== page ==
Svelte example app using Vite | how to use a reactive store, native form validation, complex form validation with Yup

In the last few projects I had the opportunity to work with Svelte. Due to how the project was setup, I did use Sveltejs, without Sveltekit.
I’m glad of the opportunity to have used Svelte stand-alone, because it helped me to grasp the basic concepts of the framework/library.

I like how Angular allows you to structure the code, and the support out of the box for complex Forms. I love the Reactive code, and I’m a fan of the “Observable Data Service” pattern.
It looks like Redux, but much easier to work with.

On the other side, I did not like the React way, and the burden of 3rd party libraries, hooks, and that you need libraries like react-form-hook to manage Forms.
Then, to have a centralize state in the application (or per-component), you need Redux or one of the thousand similar libraries built for React implementing the Redux concept.

So I tried to mix all my previous experience, and struggled to find a good way to achieve my goals.
The Svelte documentation is too simplistic, in the examples they build too-simplified cases.
Very few blog posts or other source of information.

It took a while to find a good implementation that could satisfy me:
dummy components, no business logic or application state. A component needs only to consume the state and build a UI over the actions.
a reactive store, that exposes actions and a state. The store could expose computed/derived properties. The store should take care of the “loading/busy” state, error messages due to failed backend calls, etc. The store hence calls methods in a service that implements fetch/api methods.
form and form validation in a simple way
unit-testable business logic, and in this case, the store

I think I manage to find a good way to achieve my goals:
– A reactive store that exposes a state, derived state and methods.
– The component uses the state to show data to the user, and calls methods per user action.
– Form validation using native validity
– More complex form validation using Yup
– Everything easily unit-testable with Vitest

You can find a repo using Vite, TypeScript 5, Svelte 4, ESlint, Vitest, and Yup here: svelte-example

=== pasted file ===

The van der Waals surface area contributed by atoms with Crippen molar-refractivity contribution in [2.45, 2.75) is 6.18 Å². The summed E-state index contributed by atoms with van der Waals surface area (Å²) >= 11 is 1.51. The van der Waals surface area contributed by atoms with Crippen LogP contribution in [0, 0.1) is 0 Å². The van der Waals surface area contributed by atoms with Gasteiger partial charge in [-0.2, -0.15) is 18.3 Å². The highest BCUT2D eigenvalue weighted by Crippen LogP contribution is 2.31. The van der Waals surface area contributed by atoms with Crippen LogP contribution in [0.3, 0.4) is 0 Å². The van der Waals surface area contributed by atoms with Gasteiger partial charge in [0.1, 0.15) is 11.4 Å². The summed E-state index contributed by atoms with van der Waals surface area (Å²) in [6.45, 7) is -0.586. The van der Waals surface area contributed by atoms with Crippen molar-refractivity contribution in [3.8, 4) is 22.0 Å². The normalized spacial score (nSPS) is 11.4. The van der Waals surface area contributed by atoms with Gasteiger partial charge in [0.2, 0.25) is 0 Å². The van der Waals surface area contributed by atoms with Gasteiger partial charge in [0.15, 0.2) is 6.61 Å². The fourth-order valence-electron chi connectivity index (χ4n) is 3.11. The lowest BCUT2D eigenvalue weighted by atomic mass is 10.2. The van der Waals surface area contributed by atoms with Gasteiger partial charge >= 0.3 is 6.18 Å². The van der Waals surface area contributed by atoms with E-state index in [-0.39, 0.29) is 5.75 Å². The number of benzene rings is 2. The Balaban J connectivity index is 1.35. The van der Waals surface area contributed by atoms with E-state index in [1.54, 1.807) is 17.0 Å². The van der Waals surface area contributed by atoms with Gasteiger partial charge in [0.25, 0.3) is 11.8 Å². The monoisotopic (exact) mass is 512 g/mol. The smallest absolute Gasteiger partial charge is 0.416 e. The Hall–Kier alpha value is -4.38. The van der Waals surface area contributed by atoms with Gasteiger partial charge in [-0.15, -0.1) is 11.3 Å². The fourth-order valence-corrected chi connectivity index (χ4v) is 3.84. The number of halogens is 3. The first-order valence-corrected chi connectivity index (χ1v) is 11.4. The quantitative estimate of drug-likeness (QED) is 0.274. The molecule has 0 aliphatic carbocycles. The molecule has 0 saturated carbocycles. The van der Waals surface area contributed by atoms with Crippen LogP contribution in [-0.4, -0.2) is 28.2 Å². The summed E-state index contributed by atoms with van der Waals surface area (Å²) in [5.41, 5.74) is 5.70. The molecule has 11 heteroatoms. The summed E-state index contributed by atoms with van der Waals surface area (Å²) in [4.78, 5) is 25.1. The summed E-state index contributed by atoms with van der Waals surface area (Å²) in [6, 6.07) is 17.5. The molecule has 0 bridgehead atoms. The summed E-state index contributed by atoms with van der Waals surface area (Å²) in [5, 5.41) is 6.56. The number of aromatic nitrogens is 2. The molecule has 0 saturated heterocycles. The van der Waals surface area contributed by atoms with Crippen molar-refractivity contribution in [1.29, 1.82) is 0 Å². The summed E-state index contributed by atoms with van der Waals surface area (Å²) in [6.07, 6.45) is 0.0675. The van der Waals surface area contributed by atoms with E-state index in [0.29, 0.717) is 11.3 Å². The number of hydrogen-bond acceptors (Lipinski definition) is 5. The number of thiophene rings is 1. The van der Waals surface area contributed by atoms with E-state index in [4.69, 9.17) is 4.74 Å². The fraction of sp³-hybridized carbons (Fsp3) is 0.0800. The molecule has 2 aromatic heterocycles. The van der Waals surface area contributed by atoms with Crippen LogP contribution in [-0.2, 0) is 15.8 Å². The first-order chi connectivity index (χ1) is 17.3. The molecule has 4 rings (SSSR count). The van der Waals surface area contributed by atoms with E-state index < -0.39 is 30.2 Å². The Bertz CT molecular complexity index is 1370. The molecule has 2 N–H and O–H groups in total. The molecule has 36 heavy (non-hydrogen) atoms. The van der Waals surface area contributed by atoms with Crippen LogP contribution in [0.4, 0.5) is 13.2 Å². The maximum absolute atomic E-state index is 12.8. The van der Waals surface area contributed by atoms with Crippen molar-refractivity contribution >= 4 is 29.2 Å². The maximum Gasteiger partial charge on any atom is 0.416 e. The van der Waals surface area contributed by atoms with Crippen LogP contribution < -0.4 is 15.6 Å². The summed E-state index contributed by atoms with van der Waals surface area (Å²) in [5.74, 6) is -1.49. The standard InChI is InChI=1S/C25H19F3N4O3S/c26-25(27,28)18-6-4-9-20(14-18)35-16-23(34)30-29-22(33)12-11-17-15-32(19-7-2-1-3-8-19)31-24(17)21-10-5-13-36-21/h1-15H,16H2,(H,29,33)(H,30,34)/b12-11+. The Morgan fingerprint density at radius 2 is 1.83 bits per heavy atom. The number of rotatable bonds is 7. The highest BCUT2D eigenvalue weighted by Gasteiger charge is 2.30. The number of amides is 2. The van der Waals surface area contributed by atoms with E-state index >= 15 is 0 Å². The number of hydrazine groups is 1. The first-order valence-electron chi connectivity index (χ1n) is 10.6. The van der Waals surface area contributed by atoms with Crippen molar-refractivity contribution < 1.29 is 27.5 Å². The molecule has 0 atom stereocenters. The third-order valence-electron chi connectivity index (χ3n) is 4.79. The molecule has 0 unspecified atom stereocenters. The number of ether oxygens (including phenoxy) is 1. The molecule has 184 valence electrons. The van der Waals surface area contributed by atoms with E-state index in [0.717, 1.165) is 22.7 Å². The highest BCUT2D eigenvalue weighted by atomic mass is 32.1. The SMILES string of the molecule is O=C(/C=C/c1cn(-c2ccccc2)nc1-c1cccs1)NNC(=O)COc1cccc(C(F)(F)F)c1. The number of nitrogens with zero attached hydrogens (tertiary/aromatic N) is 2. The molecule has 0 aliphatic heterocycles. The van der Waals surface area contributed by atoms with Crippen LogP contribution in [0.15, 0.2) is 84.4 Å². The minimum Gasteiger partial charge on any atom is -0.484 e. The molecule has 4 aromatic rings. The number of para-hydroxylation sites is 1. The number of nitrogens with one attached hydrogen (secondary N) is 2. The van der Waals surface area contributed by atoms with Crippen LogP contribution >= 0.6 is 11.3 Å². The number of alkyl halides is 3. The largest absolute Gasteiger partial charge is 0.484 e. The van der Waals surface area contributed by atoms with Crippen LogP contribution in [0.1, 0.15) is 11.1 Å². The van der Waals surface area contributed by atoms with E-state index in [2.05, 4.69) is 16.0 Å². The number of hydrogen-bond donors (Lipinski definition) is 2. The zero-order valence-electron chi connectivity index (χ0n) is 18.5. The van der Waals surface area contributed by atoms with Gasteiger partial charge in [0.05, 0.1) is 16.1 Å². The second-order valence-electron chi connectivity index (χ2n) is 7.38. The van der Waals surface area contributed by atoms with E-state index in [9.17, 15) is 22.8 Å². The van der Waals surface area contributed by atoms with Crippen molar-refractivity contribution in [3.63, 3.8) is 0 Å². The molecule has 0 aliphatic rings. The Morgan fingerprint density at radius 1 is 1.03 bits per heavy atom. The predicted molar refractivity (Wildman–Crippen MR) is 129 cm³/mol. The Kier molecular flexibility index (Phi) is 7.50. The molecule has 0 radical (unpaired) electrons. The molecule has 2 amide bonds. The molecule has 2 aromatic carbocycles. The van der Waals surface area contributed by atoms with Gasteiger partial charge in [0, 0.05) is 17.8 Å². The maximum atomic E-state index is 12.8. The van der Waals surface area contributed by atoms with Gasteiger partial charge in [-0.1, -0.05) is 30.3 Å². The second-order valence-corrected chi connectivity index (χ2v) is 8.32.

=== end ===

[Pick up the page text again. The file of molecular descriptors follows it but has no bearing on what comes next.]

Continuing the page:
The “example app” implements the standard “counter”, but instead of using directly a writable store in the component, it separates the logic to a dedicated store, in an “enterprise” way of build apps.

The store expose a state with:
isLoading: a backend call/async process is in progress
errorMessage: keep track of the latest error to be shown to the user
counter: the actual counter value that can be incremented or decremented
targetValue: a value that – when equal to counter – displays a notification to the user (via a derived state)

The store exposes some methods to allow to change the state:
init: to reset the state, implements basic dummy logic to show how to handle with the “errorMessage” concept.
increment: increment the value, but simulate also a 1sec backend call to dimostrate how to manage the “isLoading” state and disable user inputs (and show a kind of spinner).
decrement: decrement the value, same as increment
hasTarget: a derived state that expose if the counter is equal to “targetValue”.

The Component shows how to deal with:
reactive store state, and you can have as many named-store is needed, and share state between components, as they are singleton.
reactive derived state, very powerful that you can split the “raw data” from the “computed” logic.
browser native form validation: make use of required, min, max, pattern, etc built-in features
– more complex validation using Yup: no limits to the validation thanks to Yup (and unit testable)
– how to apply css styles to inputs with invalid state: making use of built-in “:invalid” css state
svelte action to react to validity state changes and apply a custom class. Useful to integrate with Fronted Toolkits like Bootstrap, as example.

I think this should cover 90% of what usually is needed in an enterprise application.
The downside of this approach is that the state is emitted for each state change, making the UI flickering.
This is also because in a method you could also update the state (and emitting a new one) many times. A common pattern is to set “isLoading = true”, do async work, and emit a new state with also “isLoading = false”. This means we have at least 2 new state emitted. If you need to compute a derived state (as the store is computed sync) to be able to continue within the method (via “state = get(store)”), then you emit a new state more times per-method.

But in my case it was a good trade-off, that allowed me to keep the core code very simple and with low complexity.
However if this is not acceptable, then I think a good solution could be to have more fine grained stores. i.e. to divide the store in more sub-stores, splitting a “big state” in “smaller states”, with the same approach, just replicated.

Any feedback is appreciated.

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